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Can modular analysis identify disease-associated candidate genes for therapeutics?

Tegnér J - J. Biol. (2009)

Bottom Line: Complex diseases such as allergy change gene expression in several cell types and tissues.Benson and colleagues have now shown, in a paper in BMC Systems Biology, that this complexity can be studied effectively using an integrated experimental and computational modular analysis.Their strategy revealed a core of allergy-associated genes of potential therapeutic value.

View Article: PubMed Central - HTML - PubMed

Affiliation: Department of Medicine, Center for Molecular Medicine, Karolinska University Hospital, 171 76 Solna, Stockholm, Sweden. jesper.tegner@ki.se

ABSTRACT
Complex diseases such as allergy change gene expression in several cell types and tissues. Benson and colleagues have now shown, in a paper in BMC Systems Biology, that this complexity can be studied effectively using an integrated experimental and computational modular analysis. Their strategy revealed a core of allergy-associated genes of potential therapeutic value.

Show MeSH
Flowchart of the modular analysis by Benson and colleagues [1]. Integration of several public gene expression datasets revealed a group of shared (blue) and closely connected clique (red and black) disease-associated genes. A subset of these genes were found to share the T-cell receptor signalling pathway, an observation that was then validated by independent experimentation. To identify a transcription factor (GATA3) regulating one of this subset, the ITK gene, a promoter analysis was performed. The final module of 37 disease-associated genes consisted of genes listed in public databases as having relevant expression patterns and interacting with GATA3.
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Figure 1: Flowchart of the modular analysis by Benson and colleagues [1]. Integration of several public gene expression datasets revealed a group of shared (blue) and closely connected clique (red and black) disease-associated genes. A subset of these genes were found to share the T-cell receptor signalling pathway, an observation that was then validated by independent experimentation. To identify a transcription factor (GATA3) regulating one of this subset, the ITK gene, a promoter analysis was performed. The final module of 37 disease-associated genes consisted of genes listed in public databases as having relevant expression patterns and interacting with GATA3.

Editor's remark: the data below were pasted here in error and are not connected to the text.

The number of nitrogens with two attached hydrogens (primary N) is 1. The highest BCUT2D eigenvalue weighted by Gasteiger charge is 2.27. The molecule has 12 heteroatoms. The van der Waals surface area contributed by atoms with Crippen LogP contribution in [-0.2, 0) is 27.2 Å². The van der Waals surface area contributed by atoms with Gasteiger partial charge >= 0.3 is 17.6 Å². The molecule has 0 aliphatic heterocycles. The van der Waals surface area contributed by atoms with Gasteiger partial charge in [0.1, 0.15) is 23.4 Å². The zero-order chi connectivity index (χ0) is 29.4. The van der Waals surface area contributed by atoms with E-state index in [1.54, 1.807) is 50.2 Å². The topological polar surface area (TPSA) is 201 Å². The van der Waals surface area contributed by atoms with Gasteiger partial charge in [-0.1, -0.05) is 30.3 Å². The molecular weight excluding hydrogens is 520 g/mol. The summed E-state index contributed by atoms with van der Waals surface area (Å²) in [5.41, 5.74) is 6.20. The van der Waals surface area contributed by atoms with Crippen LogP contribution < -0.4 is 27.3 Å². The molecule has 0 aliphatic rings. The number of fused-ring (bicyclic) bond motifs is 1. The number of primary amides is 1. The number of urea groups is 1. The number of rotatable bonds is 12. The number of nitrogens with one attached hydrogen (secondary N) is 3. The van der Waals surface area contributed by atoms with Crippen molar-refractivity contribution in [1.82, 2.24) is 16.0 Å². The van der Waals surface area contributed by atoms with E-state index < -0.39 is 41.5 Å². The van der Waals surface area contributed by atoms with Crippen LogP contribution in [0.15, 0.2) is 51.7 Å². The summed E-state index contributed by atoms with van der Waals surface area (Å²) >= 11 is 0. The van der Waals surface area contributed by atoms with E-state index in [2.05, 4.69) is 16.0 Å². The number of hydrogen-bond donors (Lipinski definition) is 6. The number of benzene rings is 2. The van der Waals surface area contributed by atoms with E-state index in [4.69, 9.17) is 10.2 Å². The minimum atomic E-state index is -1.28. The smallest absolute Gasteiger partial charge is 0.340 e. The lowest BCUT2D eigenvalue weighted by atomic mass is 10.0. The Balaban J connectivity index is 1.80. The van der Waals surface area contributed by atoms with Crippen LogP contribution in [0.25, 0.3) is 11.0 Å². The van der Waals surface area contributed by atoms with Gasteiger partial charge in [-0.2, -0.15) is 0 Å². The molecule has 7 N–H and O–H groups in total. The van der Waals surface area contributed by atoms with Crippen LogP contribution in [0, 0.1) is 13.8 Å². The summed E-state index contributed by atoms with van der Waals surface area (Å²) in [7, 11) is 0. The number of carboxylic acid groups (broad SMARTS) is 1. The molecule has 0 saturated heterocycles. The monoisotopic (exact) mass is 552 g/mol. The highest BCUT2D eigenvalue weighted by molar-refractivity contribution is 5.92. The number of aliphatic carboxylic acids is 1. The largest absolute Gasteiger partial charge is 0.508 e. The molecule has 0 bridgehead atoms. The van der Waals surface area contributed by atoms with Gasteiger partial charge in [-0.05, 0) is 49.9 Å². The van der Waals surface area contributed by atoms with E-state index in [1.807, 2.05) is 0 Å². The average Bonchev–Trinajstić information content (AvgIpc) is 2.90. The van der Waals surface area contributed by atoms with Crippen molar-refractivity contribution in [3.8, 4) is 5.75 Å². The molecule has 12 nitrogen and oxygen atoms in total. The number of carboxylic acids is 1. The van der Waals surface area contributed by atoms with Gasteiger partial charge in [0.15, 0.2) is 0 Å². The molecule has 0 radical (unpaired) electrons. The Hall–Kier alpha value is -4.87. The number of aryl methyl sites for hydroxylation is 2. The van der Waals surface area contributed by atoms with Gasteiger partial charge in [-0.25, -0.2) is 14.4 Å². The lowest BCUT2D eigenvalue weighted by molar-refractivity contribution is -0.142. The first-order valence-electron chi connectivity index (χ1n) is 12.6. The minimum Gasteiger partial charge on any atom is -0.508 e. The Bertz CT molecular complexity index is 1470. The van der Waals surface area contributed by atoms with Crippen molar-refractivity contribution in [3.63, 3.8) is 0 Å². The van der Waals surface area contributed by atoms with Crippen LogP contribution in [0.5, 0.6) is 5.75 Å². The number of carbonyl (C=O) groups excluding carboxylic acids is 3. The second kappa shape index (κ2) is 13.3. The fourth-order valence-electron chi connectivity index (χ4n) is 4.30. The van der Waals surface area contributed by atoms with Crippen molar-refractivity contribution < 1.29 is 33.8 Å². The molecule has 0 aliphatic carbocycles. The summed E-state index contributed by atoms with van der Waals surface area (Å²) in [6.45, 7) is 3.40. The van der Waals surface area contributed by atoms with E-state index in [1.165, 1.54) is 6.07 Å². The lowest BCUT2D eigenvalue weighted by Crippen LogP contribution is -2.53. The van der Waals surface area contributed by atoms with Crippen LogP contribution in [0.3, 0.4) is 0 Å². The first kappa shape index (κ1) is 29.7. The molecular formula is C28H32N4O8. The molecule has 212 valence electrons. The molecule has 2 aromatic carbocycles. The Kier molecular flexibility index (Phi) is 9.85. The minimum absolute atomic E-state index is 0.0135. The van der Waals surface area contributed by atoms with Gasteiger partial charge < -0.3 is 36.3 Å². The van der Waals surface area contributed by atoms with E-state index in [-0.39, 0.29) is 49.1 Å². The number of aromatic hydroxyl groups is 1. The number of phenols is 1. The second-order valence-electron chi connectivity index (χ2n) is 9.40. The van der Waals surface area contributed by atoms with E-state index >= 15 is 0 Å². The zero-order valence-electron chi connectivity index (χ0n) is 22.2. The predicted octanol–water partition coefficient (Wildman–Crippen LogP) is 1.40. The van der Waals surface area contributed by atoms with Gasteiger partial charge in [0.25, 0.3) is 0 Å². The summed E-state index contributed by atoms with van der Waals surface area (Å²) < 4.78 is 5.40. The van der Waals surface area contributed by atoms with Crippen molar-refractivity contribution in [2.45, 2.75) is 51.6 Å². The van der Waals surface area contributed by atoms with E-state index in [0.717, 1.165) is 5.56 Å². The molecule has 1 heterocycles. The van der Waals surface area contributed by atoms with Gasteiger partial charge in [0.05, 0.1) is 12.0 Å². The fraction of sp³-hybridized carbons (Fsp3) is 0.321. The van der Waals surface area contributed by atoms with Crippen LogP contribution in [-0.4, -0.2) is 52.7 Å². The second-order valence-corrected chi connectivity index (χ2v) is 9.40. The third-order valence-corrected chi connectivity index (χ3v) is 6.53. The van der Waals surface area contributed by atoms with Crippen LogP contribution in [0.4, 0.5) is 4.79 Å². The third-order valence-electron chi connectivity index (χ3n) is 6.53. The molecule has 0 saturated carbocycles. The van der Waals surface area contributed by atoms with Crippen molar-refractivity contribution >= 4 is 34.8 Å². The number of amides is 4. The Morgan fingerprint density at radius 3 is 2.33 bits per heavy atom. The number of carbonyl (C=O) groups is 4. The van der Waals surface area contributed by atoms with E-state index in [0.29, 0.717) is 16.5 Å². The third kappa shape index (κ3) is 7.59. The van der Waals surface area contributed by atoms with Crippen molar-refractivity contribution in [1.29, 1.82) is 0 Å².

Mentions: Benson and colleagues [1] have now contributed to a disease-oriented modular analysis by combining several of the above ideas in a novel manner, as summarized in the flow chart in Figure 1. First, because allergic disease involves multiple cells in different tissues and because no prior characterization of key genes was available, they turned to several different sets of gene expression microarray data in order to find a reference disease-associated gene around which they could construct a module. Using the idea that disease-associated genes tend to interact, they could search for other disease-associated genes that were 'close'. For this purpose, the authors used a graph algorithm that identified a connected clique of 103 disease-associated genes from the microarray data.